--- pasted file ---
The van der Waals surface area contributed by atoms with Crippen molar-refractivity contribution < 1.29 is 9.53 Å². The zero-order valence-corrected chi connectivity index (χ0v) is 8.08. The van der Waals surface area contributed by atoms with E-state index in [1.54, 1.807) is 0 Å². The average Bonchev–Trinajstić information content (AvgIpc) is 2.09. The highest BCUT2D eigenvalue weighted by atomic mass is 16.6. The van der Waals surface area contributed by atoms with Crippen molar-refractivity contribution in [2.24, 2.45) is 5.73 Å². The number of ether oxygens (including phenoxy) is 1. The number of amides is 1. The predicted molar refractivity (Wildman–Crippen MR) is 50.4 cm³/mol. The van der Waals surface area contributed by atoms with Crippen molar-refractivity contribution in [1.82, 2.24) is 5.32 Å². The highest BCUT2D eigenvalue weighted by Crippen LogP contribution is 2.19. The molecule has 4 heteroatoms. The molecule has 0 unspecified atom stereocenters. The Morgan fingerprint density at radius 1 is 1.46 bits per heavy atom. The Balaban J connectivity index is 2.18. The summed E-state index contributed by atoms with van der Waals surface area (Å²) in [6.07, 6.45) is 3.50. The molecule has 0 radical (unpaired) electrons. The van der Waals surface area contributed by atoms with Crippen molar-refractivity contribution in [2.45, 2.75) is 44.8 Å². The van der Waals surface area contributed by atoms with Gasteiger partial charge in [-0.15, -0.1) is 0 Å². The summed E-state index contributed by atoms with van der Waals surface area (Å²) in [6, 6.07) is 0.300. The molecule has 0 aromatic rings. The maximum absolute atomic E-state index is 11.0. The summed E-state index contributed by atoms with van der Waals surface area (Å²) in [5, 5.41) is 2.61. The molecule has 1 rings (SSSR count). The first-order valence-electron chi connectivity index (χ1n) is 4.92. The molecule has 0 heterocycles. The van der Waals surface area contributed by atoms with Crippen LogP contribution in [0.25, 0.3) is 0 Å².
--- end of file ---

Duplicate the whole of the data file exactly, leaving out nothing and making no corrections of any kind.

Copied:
The van der Waals surface area contributed by atoms with Crippen molar-refractivity contribution < 1.29 is 9.53 Å². The zero-order valence-corrected chi connectivity index (χ0v) is 8.08. The van der Waals surface area contributed by atoms with E-state index in [1.54, 1.807) is 0 Å². The average Bonchev–Trinajstić information content (AvgIpc) is 2.09. The highest BCUT2D eigenvalue weighted by atomic mass is 16.6. The van der Waals surface area contributed by atoms with Crippen molar-refractivity contribution in [2.24, 2.45) is 5.73 Å². The number of ether oxygens (including phenoxy) is 1. The number of amides is 1. The predicted molar refractivity (Wildman–Crippen MR) is 50.4 cm³/mol. The van der Waals surface area contributed by atoms with Crippen molar-refractivity contribution in [1.82, 2.24) is 5.32 Å². The highest BCUT2D eigenvalue weighted by Crippen LogP contribution is 2.19. The molecule has 4 heteroatoms. The molecule has 0 unspecified atom stereocenters. The Morgan fingerprint density at radius 1 is 1.46 bits per heavy atom. The Balaban J connectivity index is 2.18. The summed E-state index contributed by atoms with van der Waals surface area (Å²) in [6.07, 6.45) is 3.50. The molecule has 0 radical (unpaired) electrons. The van der Waals surface area contributed by atoms with Crippen molar-refractivity contribution in [2.45, 2.75) is 44.8 Å². The van der Waals surface area contributed by atoms with Gasteiger partial charge in [-0.15, -0.1) is 0 Å². The summed E-state index contributed by atoms with van der Waals surface area (Å²) in [6, 6.07) is 0.300. The molecule has 0 aromatic rings. The maximum absolute atomic E-state index is 11.0. The summed E-state index contributed by atoms with van der Waals surface area (Å²) in [5, 5.41) is 2.61. The molecule has 1 rings (SSSR count). The first-order valence-electron chi connectivity index (χ1n) is 4.92. The molecule has 0 heterocycles. The van der Waals surface area contributed by atoms with Crippen LogP contribution in [0.25, 0.3) is 0 Å².